Changing the school attendance boundaries that parents come to depend on is a reliable source of community discontent, even when the process can’t be avoided.
But even in that context, the boundary debate in the 9,700-student Eden Prairie, Minn., district has been bruising.
Eden Prairie adopted new school attendance boundaries this year based on socioeconomic balance, ensuring for now that no elementary school will have more than about 25 percent of students who are eligible for subsidized lunches. The district has seen an influx of immigrants from Somalia, who before the boundary changes were clustered at one elementary school because of nearby affordable housing.
The changes, which moved about 1,100 students, provoked sustained and vociferous opposition from more well-off parents in a series of public hearings last year. Accusations of racism, forced busing, and social engineering flew. At the end of it all, Superintendent Melissa Krull, who pushed for the changes, took an early buyout of her contract and left in September after 10 years leading the district and 28 years total working in Eden Prairie schools.
Though more bitter than most, the struggle here echoes others taking place in districts around the country—especially in suburban areas that have never had to confront such racial and economic diversity before. As suburban districts grow more heterogeneous, school leaders are wrestling with how to equitably provide services to students with a variety of needs and backgrounds without alienating other groups in the process.
And they’re attempting to do it with one less arrow in their quiver since the U.S. Supreme Court knocked down race-based student-assignment policies.
“The country isn’t going to get less diverse, and certainly [this issue has] spread well beyond cities,” said Michael J. Alves, a Milton, Mass.-based consultant on school boundaries. “The challenge is how can you make all that change in a way that will be politically acceptable?”
In Eden Prairie, a knot of discontented parents have removed their children from the district, taking advantage of Minnesota’s open-enrollment policy to place them in neighboring districts. Though official numbers from the state have not yet been compiled, a spokeswoman for the neighboring Minnetonka district said that as of late last week, 278 students from Eden Prairie have switched to that district, up from 162 last year.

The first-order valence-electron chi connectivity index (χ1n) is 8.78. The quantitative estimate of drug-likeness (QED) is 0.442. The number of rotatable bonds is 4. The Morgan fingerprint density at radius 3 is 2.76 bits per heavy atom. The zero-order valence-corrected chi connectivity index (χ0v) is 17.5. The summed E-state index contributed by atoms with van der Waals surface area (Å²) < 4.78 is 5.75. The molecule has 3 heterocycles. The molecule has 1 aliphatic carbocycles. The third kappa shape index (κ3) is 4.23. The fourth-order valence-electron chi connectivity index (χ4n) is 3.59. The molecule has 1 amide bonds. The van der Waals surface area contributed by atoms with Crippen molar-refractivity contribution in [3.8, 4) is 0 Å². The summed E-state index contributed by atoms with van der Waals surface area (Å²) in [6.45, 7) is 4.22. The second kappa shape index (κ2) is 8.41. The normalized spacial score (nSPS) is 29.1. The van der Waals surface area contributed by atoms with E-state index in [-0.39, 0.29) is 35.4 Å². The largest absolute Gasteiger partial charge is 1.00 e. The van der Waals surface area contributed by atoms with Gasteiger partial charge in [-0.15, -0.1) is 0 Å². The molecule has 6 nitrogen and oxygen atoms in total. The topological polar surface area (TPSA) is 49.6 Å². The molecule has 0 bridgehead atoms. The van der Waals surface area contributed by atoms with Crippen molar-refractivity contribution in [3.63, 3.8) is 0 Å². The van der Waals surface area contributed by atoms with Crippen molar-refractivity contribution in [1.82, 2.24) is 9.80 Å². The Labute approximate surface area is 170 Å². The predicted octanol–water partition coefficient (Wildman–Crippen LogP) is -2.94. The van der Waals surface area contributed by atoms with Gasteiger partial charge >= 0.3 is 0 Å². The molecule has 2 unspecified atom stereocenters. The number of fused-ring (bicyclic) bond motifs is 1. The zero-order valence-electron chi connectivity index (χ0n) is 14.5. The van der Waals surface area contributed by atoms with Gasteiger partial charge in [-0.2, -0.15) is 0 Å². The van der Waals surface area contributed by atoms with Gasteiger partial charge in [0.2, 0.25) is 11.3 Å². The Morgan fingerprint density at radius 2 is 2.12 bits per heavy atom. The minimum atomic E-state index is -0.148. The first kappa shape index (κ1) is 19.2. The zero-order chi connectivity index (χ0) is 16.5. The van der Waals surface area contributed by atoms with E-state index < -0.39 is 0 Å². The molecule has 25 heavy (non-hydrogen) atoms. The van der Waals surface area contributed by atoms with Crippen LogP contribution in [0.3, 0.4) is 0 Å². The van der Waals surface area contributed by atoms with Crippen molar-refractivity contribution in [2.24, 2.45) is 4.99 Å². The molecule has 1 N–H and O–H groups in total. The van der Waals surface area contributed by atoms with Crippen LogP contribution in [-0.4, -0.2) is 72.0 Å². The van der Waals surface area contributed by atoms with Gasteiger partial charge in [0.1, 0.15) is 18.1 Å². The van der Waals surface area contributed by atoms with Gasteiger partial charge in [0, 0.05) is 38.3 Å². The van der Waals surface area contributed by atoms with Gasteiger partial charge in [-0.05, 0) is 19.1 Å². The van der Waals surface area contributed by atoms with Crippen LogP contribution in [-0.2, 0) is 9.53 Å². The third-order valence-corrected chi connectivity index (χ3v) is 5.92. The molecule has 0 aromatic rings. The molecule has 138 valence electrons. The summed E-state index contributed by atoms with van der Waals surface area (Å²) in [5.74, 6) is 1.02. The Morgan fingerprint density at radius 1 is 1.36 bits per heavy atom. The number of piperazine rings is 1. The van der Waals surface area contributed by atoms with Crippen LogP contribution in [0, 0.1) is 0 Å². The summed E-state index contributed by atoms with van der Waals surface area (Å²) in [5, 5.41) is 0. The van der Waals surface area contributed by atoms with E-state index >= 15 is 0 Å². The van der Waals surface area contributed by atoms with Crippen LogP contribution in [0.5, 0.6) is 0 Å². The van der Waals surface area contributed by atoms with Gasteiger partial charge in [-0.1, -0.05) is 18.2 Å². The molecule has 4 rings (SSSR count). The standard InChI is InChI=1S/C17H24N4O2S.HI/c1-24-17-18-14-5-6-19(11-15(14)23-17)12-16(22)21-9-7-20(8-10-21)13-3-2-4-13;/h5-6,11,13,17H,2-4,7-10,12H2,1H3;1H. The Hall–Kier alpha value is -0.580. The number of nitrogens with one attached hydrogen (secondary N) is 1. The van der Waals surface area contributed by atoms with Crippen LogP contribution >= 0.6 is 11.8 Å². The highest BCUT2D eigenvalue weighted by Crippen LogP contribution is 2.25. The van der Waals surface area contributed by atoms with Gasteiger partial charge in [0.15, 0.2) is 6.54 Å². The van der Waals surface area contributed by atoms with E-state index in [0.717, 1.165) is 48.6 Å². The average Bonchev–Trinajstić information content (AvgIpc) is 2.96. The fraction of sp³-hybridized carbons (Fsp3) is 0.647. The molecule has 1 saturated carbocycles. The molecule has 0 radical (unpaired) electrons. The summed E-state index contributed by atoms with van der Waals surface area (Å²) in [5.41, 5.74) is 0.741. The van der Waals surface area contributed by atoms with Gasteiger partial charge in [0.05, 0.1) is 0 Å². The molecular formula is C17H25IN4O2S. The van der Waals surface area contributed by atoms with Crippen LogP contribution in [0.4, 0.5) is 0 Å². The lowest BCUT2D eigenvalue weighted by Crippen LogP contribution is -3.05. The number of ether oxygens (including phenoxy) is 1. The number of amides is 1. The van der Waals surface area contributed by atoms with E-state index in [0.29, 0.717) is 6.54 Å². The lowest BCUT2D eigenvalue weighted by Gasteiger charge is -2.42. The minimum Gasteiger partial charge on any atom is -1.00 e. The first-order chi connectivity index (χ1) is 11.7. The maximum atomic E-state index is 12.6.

Similar issues have arisen in Wake County, N.C., where Mr. Alves was invited by business leaders to help quell a controversy that broke out last year when that district’s school board voted to scrap a long-running boundary policy that bused students based on socioeconomic status. (“N.C. District Moves Away From Promoting Diversity,” April 7, 2010.)
Eden Prairie, about 18 miles southwest of downtown Minneapolis, might appear to be an unlikely location for any social problems. The compact community, which measures about 6 miles by 6 miles and is filled with lakes and parks, has often appeared on Money magazine’s list of “best places to live,” taking the top spot in 2010. Ninety-five percent of its high school graduates go on to two- or four-year colleges, according to district statistics based on the class of 2009.
But the district’s demographics are also changing. It is about 75 percent white, 11 percent black, 10 percent Asian, and 4 percent Hispanic. About 5 percent of its students speak a language other than English at home, and of those, 55 percent speak Somali. Minnesota has become a popular settling place for immigrants from Somalia, who are drawn to the state’s job opportunities and immigrant services after fleeing the violence in their East African home country.
About 13 percent of the district’s students are eligible for free or reduced-price lunches, but the concentration of those students ranged from more than 40 percent at the least-affluent elementary school to 9 percent at the most affluent school before the boundary changes.
Besides creating socioeconomic balance, the district wanted to use the boundary changes to reduce the number of school transitions students had to make over their school career. Before the new plan, Eden Prairie had an idiosyncratic school setup where neighborhood elementary schools held students in grades K-4, another school brought all the district’s students together for 5th and 6th grades, and a third school housed 7th and 8th graders. Then all the students attend the district’s lone high school.
Through the boundary changes, every elementary school became a K-6 school. The intermediate school and high school were unchanged. The boundary plan also balanced enrollment so that underutilized schools could gain more students.
The boundary process would keep the district’s strong academic performance going, without allowing any one school to tip into academic difficulty, said Ms. Krull, the former superintendent. “I’m very proud of what happened here,” she said. “I don’t think I was hired to be popular. I was hired to do what’s best for kids.”
The district sought legal assistance from Myron Orfield, a law professor and the executive director of the Institute on Race and Poverty at the University of Minnesota—Twin Cities.
Mr. Orfield was asked to weigh in on the legality of the new plan. School districts have been prohibited from using race explicitly to assign students to public schools since a 2007 Supreme Court decision involving the Seattle and Jefferson County, Ky., school districts. (“Use of Race Uncertain for Schools,” July 18, 2007.)